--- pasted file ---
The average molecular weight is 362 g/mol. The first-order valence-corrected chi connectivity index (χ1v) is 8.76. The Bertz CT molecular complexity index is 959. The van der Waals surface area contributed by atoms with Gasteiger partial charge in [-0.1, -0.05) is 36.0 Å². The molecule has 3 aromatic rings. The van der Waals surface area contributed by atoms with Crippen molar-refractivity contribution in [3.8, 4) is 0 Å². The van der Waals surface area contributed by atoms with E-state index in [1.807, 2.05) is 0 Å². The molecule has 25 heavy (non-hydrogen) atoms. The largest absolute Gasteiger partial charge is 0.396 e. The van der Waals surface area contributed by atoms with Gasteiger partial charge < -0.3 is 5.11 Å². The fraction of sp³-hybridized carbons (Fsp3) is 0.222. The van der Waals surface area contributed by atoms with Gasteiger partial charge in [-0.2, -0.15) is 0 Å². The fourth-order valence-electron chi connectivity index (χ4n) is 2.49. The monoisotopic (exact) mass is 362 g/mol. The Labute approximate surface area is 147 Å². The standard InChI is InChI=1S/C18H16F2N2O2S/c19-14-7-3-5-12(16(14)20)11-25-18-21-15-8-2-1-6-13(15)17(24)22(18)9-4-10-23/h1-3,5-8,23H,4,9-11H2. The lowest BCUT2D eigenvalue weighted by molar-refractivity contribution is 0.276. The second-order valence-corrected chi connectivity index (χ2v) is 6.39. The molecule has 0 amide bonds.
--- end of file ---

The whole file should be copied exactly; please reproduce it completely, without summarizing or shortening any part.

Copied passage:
The average molecular weight is 362 g/mol. The first-order valence-corrected chi connectivity index (χ1v) is 8.76. The Bertz CT molecular complexity index is 959. The van der Waals surface area contributed by atoms with Gasteiger partial charge in [-0.1, -0.05) is 36.0 Å². The molecule has 3 aromatic rings. The van der Waals surface area contributed by atoms with Crippen molar-refractivity contribution in [3.8, 4) is 0 Å². The van der Waals surface area contributed by atoms with E-state index in [1.807, 2.05) is 0 Å². The molecule has 25 heavy (non-hydrogen) atoms. The largest absolute Gasteiger partial charge is 0.396 e. The van der Waals surface area contributed by atoms with Gasteiger partial charge < -0.3 is 5.11 Å². The fraction of sp³-hybridized carbons (Fsp3) is 0.222. The van der Waals surface area contributed by atoms with Gasteiger partial charge in [-0.2, -0.15) is 0 Å². The fourth-order valence-electron chi connectivity index (χ4n) is 2.49. The monoisotopic (exact) mass is 362 g/mol. The Labute approximate surface area is 147 Å². The standard InChI is InChI=1S/C18H16F2N2O2S/c19-14-7-3-5-12(16(14)20)11-25-18-21-15-8-2-1-6-13(15)17(24)22(18)9-4-10-23/h1-3,5-8,23H,4,9-11H2. The lowest BCUT2D eigenvalue weighted by molar-refractivity contribution is 0.276. The second-order valence-corrected chi connectivity index (χ2v) is 6.39. The molecule has 0 amide bonds.